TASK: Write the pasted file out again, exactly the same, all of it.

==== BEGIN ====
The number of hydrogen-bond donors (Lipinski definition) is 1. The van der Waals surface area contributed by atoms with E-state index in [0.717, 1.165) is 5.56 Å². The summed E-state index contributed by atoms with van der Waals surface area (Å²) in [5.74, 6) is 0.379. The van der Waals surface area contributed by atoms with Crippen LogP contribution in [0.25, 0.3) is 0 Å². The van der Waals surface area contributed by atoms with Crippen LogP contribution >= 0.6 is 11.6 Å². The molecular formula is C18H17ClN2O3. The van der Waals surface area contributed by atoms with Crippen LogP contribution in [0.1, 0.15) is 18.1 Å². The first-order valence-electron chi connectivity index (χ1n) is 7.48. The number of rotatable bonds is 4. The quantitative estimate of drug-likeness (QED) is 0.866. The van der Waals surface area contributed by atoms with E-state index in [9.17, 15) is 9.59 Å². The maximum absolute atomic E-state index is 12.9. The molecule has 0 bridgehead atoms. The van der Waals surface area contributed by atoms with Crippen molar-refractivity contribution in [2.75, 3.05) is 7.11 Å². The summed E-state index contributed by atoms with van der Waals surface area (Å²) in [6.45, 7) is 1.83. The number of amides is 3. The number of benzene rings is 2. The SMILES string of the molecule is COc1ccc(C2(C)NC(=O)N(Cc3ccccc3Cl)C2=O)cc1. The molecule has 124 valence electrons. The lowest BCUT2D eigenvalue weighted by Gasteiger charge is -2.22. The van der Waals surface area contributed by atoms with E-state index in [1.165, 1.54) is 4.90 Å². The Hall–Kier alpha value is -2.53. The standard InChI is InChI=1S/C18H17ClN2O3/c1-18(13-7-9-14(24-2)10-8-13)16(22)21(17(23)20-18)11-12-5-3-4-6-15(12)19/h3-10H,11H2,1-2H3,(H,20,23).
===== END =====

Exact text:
The number of hydrogen-bond donors (Lipinski definition) is 1. The van der Waals surface area contributed by atoms with E-state index in [0.717, 1.165) is 5.56 Å². The summed E-state index contributed by atoms with van der Waals surface area (Å²) in [5.74, 6) is 0.379. The van der Waals surface area contributed by atoms with Crippen LogP contribution in [0.25, 0.3) is 0 Å². The van der Waals surface area contributed by atoms with Crippen LogP contribution >= 0.6 is 11.6 Å². The molecular formula is C18H17ClN2O3. The van der Waals surface area contributed by atoms with Crippen LogP contribution in [0.1, 0.15) is 18.1 Å². The first-order valence-electron chi connectivity index (χ1n) is 7.48. The number of rotatable bonds is 4. The quantitative estimate of drug-likeness (QED) is 0.866. The van der Waals surface area contributed by atoms with E-state index in [9.17, 15) is 9.59 Å². The maximum absolute atomic E-state index is 12.9. The molecule has 0 bridgehead atoms. The van der Waals surface area contributed by atoms with Crippen molar-refractivity contribution in [2.75, 3.05) is 7.11 Å². The summed E-state index contributed by atoms with van der Waals surface area (Å²) in [6.45, 7) is 1.83. The number of amides is 3. The number of benzene rings is 2. The SMILES string of the molecule is COc1ccc(C2(C)NC(=O)N(Cc3ccccc3Cl)C2=O)cc1. The molecule has 124 valence electrons. The lowest BCUT2D eigenvalue weighted by Gasteiger charge is -2.22. The van der Waals surface area contributed by atoms with E-state index in [1.165, 1.54) is 4.90 Å². The Hall–Kier alpha value is -2.53. The standard InChI is InChI=1S/C18H17ClN2O3/c1-18(13-7-9-14(24-2)10-8-13)16(22)21(17(23)20-18)11-12-5-3-4-6-15(12)19/h3-10H,11H2,1-2H3,(H,20,23).